Drumheller Composite High School (DCHS) students are asking for your pledge to have the inside of your cheek swabbed to help one of their teachers and many other Canadians.
Mrs. Shannon Dart, DCHS Math teacher, was diagnosed with a rare blood disease, called cryoglobulinemia with vasculitis and received numerous chemotherapy treatments over the past six years.
What saved her life in June 2007 was receiving a stem cell transplant.
The transplant was successful and put her in remission, until recently.
Students at the school are desperate to help their much loved teacher, and Mrs. Dart, mindful that there are many Canadians currently waiting for stem cells donations, suggested a pledge drive.
A team of six Grade 7 students helped by DCHS associate principal Mr. LaPierre are working hard to draw at least 400 people to their pledge drive.
“I am quite a private person,” said Mrs. Dart to The Mail. “So I was a bit intimidated at first. But I feel very proud and encouraged that they are willing to help.”
Mr. LaPierre explained to The Mail, “We wanted to go big for Mrs. Dart, this is basically our support for her. Stem cells saved her life once, and it may very well do it again. Out of the 400 people we are hoping to get, none of them may match for Mrs. Dart, but they may match for someone.”
The idea is simple.
On Wednesday, June 23 from 4:30 p.m. to 8:30 p.m., the DCHS is hosting a registry clinic in the gymnasium and is asking people from 17 to 50 years old to have the inside of their cheek swabbed. A team from OneMatch Stem Cell and Marrow Network, managed by the Canadian Blood Services, will then test the swab to see if you are a match for any of the patients waiting for a stem cell donation.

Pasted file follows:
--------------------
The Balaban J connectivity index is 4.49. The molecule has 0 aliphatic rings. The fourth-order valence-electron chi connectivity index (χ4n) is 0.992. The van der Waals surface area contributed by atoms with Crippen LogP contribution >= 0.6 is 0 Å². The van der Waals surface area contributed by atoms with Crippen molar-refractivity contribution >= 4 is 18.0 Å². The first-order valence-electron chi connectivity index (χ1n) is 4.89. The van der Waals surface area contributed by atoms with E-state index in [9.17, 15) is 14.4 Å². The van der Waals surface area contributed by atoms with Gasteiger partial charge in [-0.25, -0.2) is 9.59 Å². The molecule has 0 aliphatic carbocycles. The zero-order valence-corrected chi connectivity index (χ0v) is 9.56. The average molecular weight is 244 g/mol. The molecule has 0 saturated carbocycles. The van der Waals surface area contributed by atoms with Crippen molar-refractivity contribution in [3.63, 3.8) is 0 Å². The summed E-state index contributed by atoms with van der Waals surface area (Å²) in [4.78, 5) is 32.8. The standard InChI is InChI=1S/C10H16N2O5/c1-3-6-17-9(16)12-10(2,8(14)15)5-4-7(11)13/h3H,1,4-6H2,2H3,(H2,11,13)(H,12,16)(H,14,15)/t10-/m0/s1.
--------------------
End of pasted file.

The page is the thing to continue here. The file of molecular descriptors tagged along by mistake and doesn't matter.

“If you are a match you could be the matter of life or death for somebody,” explained Dara Kendell, one of the students helping with the drive.
If you are a match, you will be contacted for further testing, and you will then be asked to decide whether you want to go ahead with the donation. Any expenses associated with the donation after the initial testing will be covered by OneMatch.
Hailu Mulatu, from OneMatch, who will be on site on the day, told The Mail, “A moment of people’s time to do the swab will give a patient many more moments with their loved ones.”
To pledge and become a part of the Canadian Blood Services OneMatch registry, contact the DCHS at 403-823-5171 to obtain a form or click on the link at the bottom of the page.
If you cannot attend the event, you can register your pledge online at www.onematch.ca to receive a self swabbing kit.